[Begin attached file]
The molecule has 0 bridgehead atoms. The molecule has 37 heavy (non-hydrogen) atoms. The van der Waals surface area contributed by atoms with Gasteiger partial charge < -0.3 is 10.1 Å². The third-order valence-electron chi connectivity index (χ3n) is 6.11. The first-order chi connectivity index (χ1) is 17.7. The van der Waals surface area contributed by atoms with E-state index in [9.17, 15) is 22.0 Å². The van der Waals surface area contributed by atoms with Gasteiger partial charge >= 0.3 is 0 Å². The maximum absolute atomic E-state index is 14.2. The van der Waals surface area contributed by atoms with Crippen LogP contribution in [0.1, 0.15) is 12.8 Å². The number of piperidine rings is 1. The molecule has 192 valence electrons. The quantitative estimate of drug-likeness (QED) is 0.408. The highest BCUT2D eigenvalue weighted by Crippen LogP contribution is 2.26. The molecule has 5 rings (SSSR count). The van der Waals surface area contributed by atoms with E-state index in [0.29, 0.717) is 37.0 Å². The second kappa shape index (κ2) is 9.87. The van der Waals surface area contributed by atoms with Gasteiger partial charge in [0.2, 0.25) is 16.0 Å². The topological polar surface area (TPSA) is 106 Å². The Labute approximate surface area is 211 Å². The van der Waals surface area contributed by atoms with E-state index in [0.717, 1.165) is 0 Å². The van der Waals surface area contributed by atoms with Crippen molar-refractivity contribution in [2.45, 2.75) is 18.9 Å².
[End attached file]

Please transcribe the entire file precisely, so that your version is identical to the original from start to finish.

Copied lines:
The molecule has 0 bridgehead atoms. The molecule has 37 heavy (non-hydrogen) atoms. The van der Waals surface area contributed by atoms with Gasteiger partial charge < -0.3 is 10.1 Å². The third-order valence-electron chi connectivity index (χ3n) is 6.11. The first-order chi connectivity index (χ1) is 17.7. The van der Waals surface area contributed by atoms with E-state index in [9.17, 15) is 22.0 Å². The van der Waals surface area contributed by atoms with Gasteiger partial charge >= 0.3 is 0 Å². The maximum absolute atomic E-state index is 14.2. The van der Waals surface area contributed by atoms with Crippen LogP contribution in [0.1, 0.15) is 12.8 Å². The number of piperidine rings is 1. The molecule has 192 valence electrons. The quantitative estimate of drug-likeness (QED) is 0.408. The highest BCUT2D eigenvalue weighted by Crippen LogP contribution is 2.26. The molecule has 5 rings (SSSR count). The van der Waals surface area contributed by atoms with E-state index in [0.29, 0.717) is 37.0 Å². The second kappa shape index (κ2) is 9.87. The van der Waals surface area contributed by atoms with Gasteiger partial charge in [0.2, 0.25) is 16.0 Å². The topological polar surface area (TPSA) is 106 Å². The Labute approximate surface area is 211 Å². The van der Waals surface area contributed by atoms with E-state index in [0.717, 1.165) is 0 Å². The van der Waals surface area contributed by atoms with Crippen molar-refractivity contribution in [2.45, 2.75) is 18.9 Å².